As Lang Lang puts it, “For me, there are few halls around the globe that have the same prestige as Carnegie Hall and the Musikverein. Of course there are other great halls, but I always feel these two have a unique place in people’s hearts. So I felt that after Carnegie Hall, the Musikverein would be the place where I should do another live recording.”
The programme features Lang Lang’s first-ever recording of Beethoven sonatas: the famous “Appassionata”, a milestone in the piano literature, is paired with the composer’s youthful C major Sonata op. 2, no. 3. Virtuosity of a different order is displayed in Albéniz’s impressionistic memories of his native Spain in Book 1 of “Iberia”. The programme closes with one of Prokofiev’s explosive War Sonatas, the revolutionary Seventh Sonata. Finally, to celebrate the Chopin bicentennial we hear three encores of this Polish genius’s most popular works: the “Aeolian Harp” Etude, the “Heroic” Polonaise in A flat major, and the sparkling Grande Valse Brillante No. 2.
This recital, one of 2010’s most eagerly-awaited classical recordings, is available in its entirety on the following multiple formats: standard, deluxe limited edition, Blu-ray, DVD, LP vinyl and Digital formats. A bonus feature on the Blu-Ray is Lang Lang’s performance of some of the album repertoire in 3D. This includes the first movement of Beethoven’s Appassionata Sonata, Evocation from Albeniz’s Iberia suite, the explosive finale of Prokofiev’s Seventh Sonata and Chopin’s Heroic Polonaise. This forms part of Lang Lang’s commitment to reaching new audiences through innovative technologies, a goal he also aims to realize through his global brand ambassadorship with Sony Electronics.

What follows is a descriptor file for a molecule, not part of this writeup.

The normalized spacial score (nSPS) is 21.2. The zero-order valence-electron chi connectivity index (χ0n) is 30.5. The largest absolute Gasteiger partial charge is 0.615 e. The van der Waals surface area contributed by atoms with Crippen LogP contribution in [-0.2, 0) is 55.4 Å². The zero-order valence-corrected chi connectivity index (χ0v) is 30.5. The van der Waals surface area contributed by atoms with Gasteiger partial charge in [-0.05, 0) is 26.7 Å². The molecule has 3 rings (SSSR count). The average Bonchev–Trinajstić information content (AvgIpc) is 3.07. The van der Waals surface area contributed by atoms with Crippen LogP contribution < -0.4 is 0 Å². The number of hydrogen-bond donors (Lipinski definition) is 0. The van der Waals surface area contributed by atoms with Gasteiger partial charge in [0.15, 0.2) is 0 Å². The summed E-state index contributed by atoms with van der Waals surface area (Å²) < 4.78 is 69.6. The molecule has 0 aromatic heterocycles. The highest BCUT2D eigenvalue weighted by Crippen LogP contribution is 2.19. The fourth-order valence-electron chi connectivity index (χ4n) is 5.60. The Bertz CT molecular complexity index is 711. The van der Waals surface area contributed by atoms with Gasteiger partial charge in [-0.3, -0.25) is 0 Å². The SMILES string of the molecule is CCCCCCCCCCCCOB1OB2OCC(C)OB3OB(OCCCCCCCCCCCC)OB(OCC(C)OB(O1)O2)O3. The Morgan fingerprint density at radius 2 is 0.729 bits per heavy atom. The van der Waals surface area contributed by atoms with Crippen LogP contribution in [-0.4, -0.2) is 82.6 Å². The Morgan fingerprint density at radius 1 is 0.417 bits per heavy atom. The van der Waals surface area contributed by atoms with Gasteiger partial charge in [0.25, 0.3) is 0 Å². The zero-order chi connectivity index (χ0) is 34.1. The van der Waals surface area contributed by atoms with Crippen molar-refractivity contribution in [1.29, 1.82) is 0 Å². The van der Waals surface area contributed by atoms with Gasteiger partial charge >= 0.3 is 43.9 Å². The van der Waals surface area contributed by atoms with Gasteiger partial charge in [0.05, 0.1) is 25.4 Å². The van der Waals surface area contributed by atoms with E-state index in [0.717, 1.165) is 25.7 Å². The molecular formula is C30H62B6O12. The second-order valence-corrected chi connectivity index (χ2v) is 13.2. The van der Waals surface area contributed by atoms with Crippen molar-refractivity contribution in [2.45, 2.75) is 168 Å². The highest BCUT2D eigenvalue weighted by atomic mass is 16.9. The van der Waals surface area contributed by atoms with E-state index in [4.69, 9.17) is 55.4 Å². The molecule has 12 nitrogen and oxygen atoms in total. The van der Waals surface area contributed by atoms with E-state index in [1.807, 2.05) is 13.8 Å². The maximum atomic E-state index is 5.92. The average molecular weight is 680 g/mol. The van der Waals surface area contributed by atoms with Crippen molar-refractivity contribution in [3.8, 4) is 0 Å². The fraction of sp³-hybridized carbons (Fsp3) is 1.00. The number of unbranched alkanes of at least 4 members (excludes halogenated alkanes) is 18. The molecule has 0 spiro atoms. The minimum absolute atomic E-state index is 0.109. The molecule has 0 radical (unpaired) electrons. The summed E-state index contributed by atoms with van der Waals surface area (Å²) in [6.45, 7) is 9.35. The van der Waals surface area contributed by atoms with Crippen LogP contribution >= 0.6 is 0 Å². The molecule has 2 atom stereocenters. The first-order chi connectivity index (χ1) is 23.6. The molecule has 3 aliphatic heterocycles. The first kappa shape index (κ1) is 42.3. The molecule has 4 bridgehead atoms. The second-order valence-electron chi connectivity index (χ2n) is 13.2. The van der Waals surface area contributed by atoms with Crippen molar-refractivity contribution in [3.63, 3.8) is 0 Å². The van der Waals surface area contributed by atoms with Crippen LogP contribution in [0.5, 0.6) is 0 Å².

Lang Lang began playing the piano at the age of three and had already won the Shenyang Competition and given his first recital by the tender age of five. He shot to world-wide fame at seventeen when he triumphed in the Tchaikovsky Concerto with the Chicago Symphony Orchestra at the “Gala of the Century”. Since then he has become one of the most sought-after musicians around the globe and was listed by TIME magazine among the “100 Most Influential People in the World”. Watched by more than five billion viewers, he played at the opening ceremonies of the 2008 Beijing Olympics, and performed alongside Herbie Hancock at the 50th Grammy Awards. In December 2007, Lang Lang was guest soloist at the Nobel Prize concert in Stockholm, an event attended by the Nobel Laureates and members of the royal family. He returned as soloist for the 2009 Nobel Peace Prize awarding ceremony and concert for President Barack H. Obama.
Lang Lang is an inspiration to young musicians everywhere and has made it his personal mission to broaden the appeal of classical music to the widest possible audience. He has founded the “Lang Lang International Music Foundation” with the aim of identifying and supporting exceptionally gifted piano students between the ages of six and ten, and he made a historic appearance on the finale of “Oprah’s Search for the World’s Smartest and Most Talented Kids”, duetting with three young musicians from his foundation. Ever since the pianist shot to fame, China has been in the grip of a piano-learning frenzy known as the “Lang Lang Effect”, and Steinway has recognized the pianist’s popularity with children by creating five versions of the “Lang Lang Steinway”, designed for early music education.
In recognition of his commitment to young people he was made a Goodwill Ambassador for UNICEF in 2004. He has also been appointed one of the World Economic Forum’s “Young Global Leaders”, and was made an official ambassador to 2010’s World Expo in Shanghai where he performed in the opening ceremony.